Precious, precious salmon head

Look at this beast! For $2! And possibly free in future! I think I’m switching fishmonger.

Can't believe people throw this away

For reference, that head is the size of my hand with all fingers outstretched. And it includes the bottom half of the salmon collar.

Mr Fishmonger says he will give me these for free if I am a regular (free!! free!! My Singaporean within rejoices, and I’m not even Singaporean). However, I can’t decide whether he is just bribing me to buy his other stuff with the offer of free fish head. But free fish head is free fish head. One doesn’t sniff at free fish head.

I feel a bit like a cat that someone has bribed to be friends with them using leftover dinner.

I wonder if he has other types of fish head too.

My mother thought I was depriving myself when I excitedly shared news of my purchase with her. She was all: “are you eating properly? Don’t starve yourself to save money!” She didn’t quite grasp that I specifically wanted the fish head, and asked 3 different fishmongers for it, simply because salmon head is awesome.

If you haven’t tried it, lock your squeamishness in a box and give it a go. It’s a really fatty part of the fish with lots of smooth flesh (much more moist than salmon steak), and crispy skin all over when done well.

We dumped the bones / fins in a slow cooker with some water, onions, salt, and pepper. There was so much fatty salmon goodness that the resulting stock tasted almost creamy.  Hello udon noodle soup. Another post, maybe.

The salmon head became this roasted amazingness you see below. Prompting a discussion of the merits of a simple dinner of a (whole) salmon head each, and rice. Looks like I need to get 2 salmon heads next time.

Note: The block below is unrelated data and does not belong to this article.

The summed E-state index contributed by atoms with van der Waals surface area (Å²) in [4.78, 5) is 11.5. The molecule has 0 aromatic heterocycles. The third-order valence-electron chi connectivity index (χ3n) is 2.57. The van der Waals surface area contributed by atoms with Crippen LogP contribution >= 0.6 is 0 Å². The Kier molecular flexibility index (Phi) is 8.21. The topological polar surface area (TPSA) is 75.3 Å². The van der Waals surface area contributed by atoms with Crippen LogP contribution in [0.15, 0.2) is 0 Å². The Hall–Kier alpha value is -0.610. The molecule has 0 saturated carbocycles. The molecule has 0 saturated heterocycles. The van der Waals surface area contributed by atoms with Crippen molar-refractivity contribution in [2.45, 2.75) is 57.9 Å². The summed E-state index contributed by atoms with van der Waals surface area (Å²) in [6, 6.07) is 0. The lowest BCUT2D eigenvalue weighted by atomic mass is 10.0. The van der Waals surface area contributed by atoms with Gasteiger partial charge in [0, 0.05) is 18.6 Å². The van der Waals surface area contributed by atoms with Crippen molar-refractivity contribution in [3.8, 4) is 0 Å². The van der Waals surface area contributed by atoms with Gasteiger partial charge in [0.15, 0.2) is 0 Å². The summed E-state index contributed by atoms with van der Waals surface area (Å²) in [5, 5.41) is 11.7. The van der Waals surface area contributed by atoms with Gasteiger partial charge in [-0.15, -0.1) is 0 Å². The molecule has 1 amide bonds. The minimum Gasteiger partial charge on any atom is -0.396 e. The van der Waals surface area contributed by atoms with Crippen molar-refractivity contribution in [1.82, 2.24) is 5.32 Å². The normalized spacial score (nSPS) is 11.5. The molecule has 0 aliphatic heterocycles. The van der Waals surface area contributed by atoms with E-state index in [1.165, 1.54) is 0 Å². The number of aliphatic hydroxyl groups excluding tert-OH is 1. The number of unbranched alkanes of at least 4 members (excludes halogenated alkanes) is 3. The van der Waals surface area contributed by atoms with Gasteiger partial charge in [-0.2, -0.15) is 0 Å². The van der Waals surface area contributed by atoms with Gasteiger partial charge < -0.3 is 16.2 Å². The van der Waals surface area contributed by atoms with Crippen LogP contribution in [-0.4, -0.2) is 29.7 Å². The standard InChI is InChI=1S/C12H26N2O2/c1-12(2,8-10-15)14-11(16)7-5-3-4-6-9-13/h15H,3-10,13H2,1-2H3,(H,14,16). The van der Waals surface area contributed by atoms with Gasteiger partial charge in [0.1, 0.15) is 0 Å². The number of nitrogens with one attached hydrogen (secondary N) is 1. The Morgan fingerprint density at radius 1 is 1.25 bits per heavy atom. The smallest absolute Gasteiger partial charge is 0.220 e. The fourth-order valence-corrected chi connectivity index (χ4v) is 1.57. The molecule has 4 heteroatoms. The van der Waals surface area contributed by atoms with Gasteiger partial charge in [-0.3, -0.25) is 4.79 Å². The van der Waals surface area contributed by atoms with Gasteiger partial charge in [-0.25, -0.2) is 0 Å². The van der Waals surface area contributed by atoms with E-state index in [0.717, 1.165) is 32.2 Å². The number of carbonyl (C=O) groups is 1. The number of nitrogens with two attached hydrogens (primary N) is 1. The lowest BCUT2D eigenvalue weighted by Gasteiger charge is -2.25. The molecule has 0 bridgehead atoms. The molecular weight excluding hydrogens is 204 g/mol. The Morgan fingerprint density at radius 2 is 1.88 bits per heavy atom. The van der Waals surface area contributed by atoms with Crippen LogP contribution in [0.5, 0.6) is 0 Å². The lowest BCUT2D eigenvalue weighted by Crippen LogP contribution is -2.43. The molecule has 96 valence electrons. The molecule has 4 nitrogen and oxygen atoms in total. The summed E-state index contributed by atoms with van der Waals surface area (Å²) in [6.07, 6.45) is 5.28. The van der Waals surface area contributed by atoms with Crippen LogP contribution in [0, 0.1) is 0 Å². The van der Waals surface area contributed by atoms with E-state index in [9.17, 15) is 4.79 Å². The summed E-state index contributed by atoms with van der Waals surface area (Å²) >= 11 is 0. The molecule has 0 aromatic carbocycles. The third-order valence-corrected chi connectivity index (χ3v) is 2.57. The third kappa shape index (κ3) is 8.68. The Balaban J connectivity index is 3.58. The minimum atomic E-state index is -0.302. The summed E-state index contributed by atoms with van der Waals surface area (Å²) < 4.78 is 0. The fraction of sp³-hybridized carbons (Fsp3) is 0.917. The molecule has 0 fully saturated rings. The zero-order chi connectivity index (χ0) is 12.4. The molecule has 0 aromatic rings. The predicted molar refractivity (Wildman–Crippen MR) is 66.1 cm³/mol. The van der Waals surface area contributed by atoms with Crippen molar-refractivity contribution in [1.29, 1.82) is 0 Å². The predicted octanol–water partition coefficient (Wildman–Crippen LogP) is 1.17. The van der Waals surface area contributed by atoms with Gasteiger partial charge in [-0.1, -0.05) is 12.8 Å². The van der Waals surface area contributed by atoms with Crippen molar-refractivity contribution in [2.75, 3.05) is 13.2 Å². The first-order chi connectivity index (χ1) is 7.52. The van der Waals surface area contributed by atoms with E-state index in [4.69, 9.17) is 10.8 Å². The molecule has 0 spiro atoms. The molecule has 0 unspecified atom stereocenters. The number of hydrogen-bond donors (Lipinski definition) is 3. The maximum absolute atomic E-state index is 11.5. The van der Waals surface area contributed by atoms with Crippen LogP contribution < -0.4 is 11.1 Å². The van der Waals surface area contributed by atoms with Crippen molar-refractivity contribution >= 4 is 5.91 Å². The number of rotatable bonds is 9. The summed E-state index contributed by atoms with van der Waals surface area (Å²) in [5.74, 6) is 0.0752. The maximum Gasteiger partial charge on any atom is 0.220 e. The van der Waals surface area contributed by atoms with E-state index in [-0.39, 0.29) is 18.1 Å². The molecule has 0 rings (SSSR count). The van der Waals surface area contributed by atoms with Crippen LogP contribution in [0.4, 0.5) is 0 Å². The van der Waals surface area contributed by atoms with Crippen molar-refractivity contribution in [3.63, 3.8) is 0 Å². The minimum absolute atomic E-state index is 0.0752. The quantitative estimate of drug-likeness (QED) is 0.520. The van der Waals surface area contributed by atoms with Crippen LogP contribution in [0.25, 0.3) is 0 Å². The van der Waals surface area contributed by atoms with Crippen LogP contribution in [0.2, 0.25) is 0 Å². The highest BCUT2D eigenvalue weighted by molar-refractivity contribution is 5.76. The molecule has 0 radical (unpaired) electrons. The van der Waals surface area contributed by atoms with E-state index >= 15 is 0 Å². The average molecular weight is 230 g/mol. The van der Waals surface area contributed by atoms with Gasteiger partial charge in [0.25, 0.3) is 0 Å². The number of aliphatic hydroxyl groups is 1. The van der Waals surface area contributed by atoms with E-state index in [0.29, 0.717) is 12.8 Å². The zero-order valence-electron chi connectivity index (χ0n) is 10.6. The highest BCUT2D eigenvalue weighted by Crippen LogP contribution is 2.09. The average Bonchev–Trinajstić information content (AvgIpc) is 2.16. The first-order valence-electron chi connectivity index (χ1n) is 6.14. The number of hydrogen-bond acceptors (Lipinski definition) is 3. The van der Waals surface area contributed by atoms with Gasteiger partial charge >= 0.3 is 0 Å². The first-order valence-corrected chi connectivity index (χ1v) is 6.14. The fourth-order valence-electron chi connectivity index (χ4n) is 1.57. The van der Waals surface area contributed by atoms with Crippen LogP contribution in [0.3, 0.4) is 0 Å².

Salmon head in teriyaki sauce

Roasted Teriyaki Salmon Head 

Teriyaki sauce based on the one used by Just Bento, but with substitutions the sake.

Salmon head + collar
Salt

2 tablesp soya sauce
3 tablesp sushi vinegar
1 tablesp rice vinegar
1 tablesp sugar

  1. Wash the salmon head and collar, and rub with a little salt. Set aside for half an hour.
  2. Wipe the salmon with a paper towel to remove excess moisture. Mix the sauces and sugar in a small bowl, and pour over salmon. Set aside for 10 minutes.
  3. Roast in an oven for around 15 minutes or so at 220 degrees C, until the skin is a little charred on the edges and the fish is cooked through. If your salmon head is large, you may need to flip it over and cook for a further 5-10 minutes.

Cheesy Muffins with Balsamic Onions

Looks good yes? Nice pictures for once? I cleverly lost the recipe for these. Very well done, Lea.

Finally figured out how they do those paper wrappers

Ready to bake
Can you smell the cheesiness

I do this a lot, and recipe loss is probably the primary reason why I blog. This is the reason why I can write so much rubbish online – since I’m technically blogging to prevent recipe loss and don’t expect readers, any readers that do read are a bonus. Hence, I can write whatever garble I choose.

But, I had these pretty pictures and thought perhaps it might serve to remind myself to finally go look for the recipe again one of these days.

Will update when I find it.


Descent into auntie-food (like lotus stir-fry)

Lotus root as a bit of a bad rep sometimes as being very traditional, and boring, and possibly not-food (I know some people who refuse to eat the lotus in soups as it is considered not-food and therefore not-edible).

Yes, I did get funny looks when I very excitedly found an ugly  potato-root-looking thing in the market. Yes, it was an effort to persuade Bigfoot that I did in fact want to buy this rather expensive thing that looked a bit like a petrified hotdog bun. But it was worth it in the end.

I didn’t think it was ugly at all. Or even auntie-ish. In the end, you can’t beat simple, tasty, and most importantly quick food  after a long day.

I swear it tastes good

Lotus Stir-Fry

Adapted from Just Bento’s version.

1 lotus root, peeled and sliced
2-3 cm ginger, chopped
3-5 cloves garlic (depending on size), chopped
1 bunch of spring onions, chopped into approx 1cm lengths

chilli flakes or whole red chilli, to taste – I used around 1/2 teasp red chilli flakes
1 teasp brown suger
1 teasp rice / balsamic vinegar
1-2 tablesp sesame seeds
1.5 tablesp soya sauce
2 teasp sesame oil
white pepper to taste

  1. Slice lotus root and leave it in some slightly vinegared water while preparing the other ingredients.
  2. Fry ginger and garlic in oil until fragrant, over medium heat. Drain the lotus slices and add to the pain in a single layer, flipping as needed.
  3. Add chilli, spring onions, sesame seeds, pepper, soya sauce, sesame oil, brown sugar, and vinegar. Cook until slightly caramelised.